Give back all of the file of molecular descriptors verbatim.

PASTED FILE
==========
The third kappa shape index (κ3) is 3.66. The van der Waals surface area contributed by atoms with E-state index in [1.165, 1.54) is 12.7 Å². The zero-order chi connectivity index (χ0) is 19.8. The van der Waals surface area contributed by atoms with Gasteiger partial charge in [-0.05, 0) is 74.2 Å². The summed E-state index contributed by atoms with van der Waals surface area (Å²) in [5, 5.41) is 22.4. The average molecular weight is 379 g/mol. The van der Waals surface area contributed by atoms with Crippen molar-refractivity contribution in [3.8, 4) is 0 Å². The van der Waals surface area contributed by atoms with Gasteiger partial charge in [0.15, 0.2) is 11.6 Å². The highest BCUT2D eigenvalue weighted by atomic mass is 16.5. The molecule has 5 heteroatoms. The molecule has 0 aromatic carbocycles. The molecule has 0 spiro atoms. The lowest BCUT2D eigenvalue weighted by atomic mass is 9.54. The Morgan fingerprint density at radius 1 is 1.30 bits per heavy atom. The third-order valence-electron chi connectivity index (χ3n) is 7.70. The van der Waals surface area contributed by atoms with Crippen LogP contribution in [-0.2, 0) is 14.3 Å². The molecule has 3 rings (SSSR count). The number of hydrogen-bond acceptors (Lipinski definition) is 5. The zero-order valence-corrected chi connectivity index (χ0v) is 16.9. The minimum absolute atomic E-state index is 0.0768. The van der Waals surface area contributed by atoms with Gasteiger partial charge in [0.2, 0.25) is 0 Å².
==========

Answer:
The third kappa shape index (κ3) is 3.66. The van der Waals surface area contributed by atoms with E-state index in [1.165, 1.54) is 12.7 Å². The zero-order chi connectivity index (χ0) is 19.8. The van der Waals surface area contributed by atoms with Gasteiger partial charge in [-0.05, 0) is 74.2 Å². The summed E-state index contributed by atoms with van der Waals surface area (Å²) in [5, 5.41) is 22.4. The average molecular weight is 379 g/mol. The van der Waals surface area contributed by atoms with Crippen molar-refractivity contribution in [3.8, 4) is 0 Å². The van der Waals surface area contributed by atoms with Gasteiger partial charge in [0.15, 0.2) is 11.6 Å². The highest BCUT2D eigenvalue weighted by atomic mass is 16.5. The molecule has 5 heteroatoms. The molecule has 0 aromatic carbocycles. The molecule has 0 spiro atoms. The lowest BCUT2D eigenvalue weighted by atomic mass is 9.54. The Morgan fingerprint density at radius 1 is 1.30 bits per heavy atom. The third-order valence-electron chi connectivity index (χ3n) is 7.70. The van der Waals surface area contributed by atoms with Crippen LogP contribution in [-0.2, 0) is 14.3 Å². The molecule has 3 rings (SSSR count). The number of hydrogen-bond acceptors (Lipinski definition) is 5. The zero-order valence-corrected chi connectivity index (χ0v) is 16.9. The minimum absolute atomic E-state index is 0.0768. The van der Waals surface area contributed by atoms with Gasteiger partial charge in [0.2, 0.25) is 0 Å².